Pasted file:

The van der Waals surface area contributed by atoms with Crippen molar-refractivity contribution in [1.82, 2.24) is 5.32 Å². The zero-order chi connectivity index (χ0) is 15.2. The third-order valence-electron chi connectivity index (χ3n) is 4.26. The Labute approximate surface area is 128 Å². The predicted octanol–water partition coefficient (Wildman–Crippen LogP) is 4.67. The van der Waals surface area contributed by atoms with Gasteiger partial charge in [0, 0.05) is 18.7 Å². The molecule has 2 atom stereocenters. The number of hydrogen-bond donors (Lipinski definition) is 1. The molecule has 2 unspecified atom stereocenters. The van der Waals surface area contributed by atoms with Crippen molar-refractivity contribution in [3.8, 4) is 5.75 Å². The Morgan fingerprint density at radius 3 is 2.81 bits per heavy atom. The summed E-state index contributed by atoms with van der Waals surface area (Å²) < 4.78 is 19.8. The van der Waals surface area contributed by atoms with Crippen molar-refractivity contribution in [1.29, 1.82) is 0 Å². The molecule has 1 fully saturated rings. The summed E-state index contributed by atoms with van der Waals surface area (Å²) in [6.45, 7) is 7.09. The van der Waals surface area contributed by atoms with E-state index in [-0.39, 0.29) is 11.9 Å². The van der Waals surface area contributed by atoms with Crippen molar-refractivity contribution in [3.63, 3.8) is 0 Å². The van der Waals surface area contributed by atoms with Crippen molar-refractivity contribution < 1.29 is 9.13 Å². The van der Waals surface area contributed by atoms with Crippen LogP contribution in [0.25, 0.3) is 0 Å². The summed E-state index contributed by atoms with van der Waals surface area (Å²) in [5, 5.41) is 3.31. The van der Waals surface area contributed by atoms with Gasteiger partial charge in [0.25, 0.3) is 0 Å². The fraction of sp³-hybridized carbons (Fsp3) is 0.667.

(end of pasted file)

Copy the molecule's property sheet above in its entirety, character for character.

The van der Waals surface area contributed by atoms with Crippen molar-refractivity contribution in [1.82, 2.24) is 5.32 Å². The zero-order chi connectivity index (χ0) is 15.2. The third-order valence-electron chi connectivity index (χ3n) is 4.26. The Labute approximate surface area is 128 Å². The predicted octanol–water partition coefficient (Wildman–Crippen LogP) is 4.67. The van der Waals surface area contributed by atoms with Gasteiger partial charge in [0, 0.05) is 18.7 Å². The molecule has 2 atom stereocenters. The number of hydrogen-bond donors (Lipinski definition) is 1. The molecule has 2 unspecified atom stereocenters. The van der Waals surface area contributed by atoms with Crippen molar-refractivity contribution in [3.8, 4) is 5.75 Å². The Morgan fingerprint density at radius 3 is 2.81 bits per heavy atom. The summed E-state index contributed by atoms with van der Waals surface area (Å²) < 4.78 is 19.8. The van der Waals surface area contributed by atoms with Crippen molar-refractivity contribution in [1.29, 1.82) is 0 Å². The molecule has 1 fully saturated rings. The summed E-state index contributed by atoms with van der Waals surface area (Å²) in [6.45, 7) is 7.09. The van der Waals surface area contributed by atoms with E-state index in [-0.39, 0.29) is 11.9 Å². The van der Waals surface area contributed by atoms with Crippen molar-refractivity contribution in [3.63, 3.8) is 0 Å². The van der Waals surface area contributed by atoms with Crippen molar-refractivity contribution < 1.29 is 9.13 Å². The van der Waals surface area contributed by atoms with Crippen LogP contribution in [0.25, 0.3) is 0 Å². The summed E-state index contributed by atoms with van der Waals surface area (Å²) in [5, 5.41) is 3.31. The van der Waals surface area contributed by atoms with Gasteiger partial charge in [0.25, 0.3) is 0 Å². The fraction of sp³-hybridized carbons (Fsp3) is 0.667.